Editor’s note: This commentary is by Dave Silberman, an attorney and pro bono legalization advocate in Middlebury. This column does not represent the views of any client. You can find him on Twitter at @DaveSilberman.
Gov.-elect Phil Scott has consistently pointed to roadside safety as the top area of concern he has with cannabis legalization. To Mr. Scott’s credit, drugged driving is a serious issue, requiring serious people to put electoral politics aside and focus on effective solutions. However, as we learned in legislative testimony this fall from traffic safety experts at the Agency of Transportation, the Vermont State Police, and the Department of State’s Attorneys and Sheriffs, drugged driving is an existing issue that is both unrelated to the potential of legalization in the future, and much wider than cannabis alone.
The Joint Legislative Justice Oversight Committee first heard that message from Chris Cole, the secretary of transportation, on Oct. 24. Secretary Cole informed the committee that Vermont is seeing an increasing number of drivers impaired by various drugs, including prescription drugs. This, Mr. Cole said, has “nothing to do” with legalization (since that has not yet happened), but is instead reflective of much broader trends. He urged the committee to address the drugged driving problem whether or not it goes ahead with legalization. Noting that Vermont has a very high number of current users (over 100,000 Vermonters use cannabis at least once a year, according to the National Survey on Drug Use and Health), Mr. Cole testified that it is “unlikely” that legalization will cause these users to change their current driving behavior.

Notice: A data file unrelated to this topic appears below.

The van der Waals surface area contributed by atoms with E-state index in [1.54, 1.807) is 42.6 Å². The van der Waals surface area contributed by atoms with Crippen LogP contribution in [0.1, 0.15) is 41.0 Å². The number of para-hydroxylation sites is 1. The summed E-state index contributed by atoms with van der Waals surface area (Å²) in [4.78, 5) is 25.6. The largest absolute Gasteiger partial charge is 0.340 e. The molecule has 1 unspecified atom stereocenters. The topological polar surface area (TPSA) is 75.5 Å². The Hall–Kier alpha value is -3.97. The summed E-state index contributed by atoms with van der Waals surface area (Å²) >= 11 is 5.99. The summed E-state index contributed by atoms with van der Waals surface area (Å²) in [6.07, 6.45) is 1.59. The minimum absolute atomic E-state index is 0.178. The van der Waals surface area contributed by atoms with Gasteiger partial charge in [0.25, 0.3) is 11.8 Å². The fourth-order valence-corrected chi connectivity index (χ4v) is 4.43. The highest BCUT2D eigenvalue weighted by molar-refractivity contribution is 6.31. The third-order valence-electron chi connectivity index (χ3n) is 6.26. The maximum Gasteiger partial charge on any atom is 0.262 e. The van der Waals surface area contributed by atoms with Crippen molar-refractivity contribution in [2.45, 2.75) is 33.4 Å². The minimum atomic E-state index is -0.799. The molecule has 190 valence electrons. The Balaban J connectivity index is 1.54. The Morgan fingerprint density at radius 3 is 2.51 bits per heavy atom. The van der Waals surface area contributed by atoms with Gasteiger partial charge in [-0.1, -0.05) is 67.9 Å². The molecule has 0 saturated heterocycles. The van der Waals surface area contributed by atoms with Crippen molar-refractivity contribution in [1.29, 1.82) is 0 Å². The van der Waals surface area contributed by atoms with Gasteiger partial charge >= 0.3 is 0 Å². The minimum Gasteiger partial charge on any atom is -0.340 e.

On Nov. 15, the committee took more testimony on drugged driving, this time from Lt. John Flannigan of the Vermont State Police, Greg Nagurney, the traffic safety prosecutor at the Department of State’s Attorneys, and Scott Davidson, the chief of the Governor’s Highway Safety Program and a 25-year veteran of the Burlington Police Department. All three of these dedicated public servants echoed the earlier testimony from Mr. Cole, saying that drugged driving must be addressed separately from legalization. They offered several specific proposals to do so: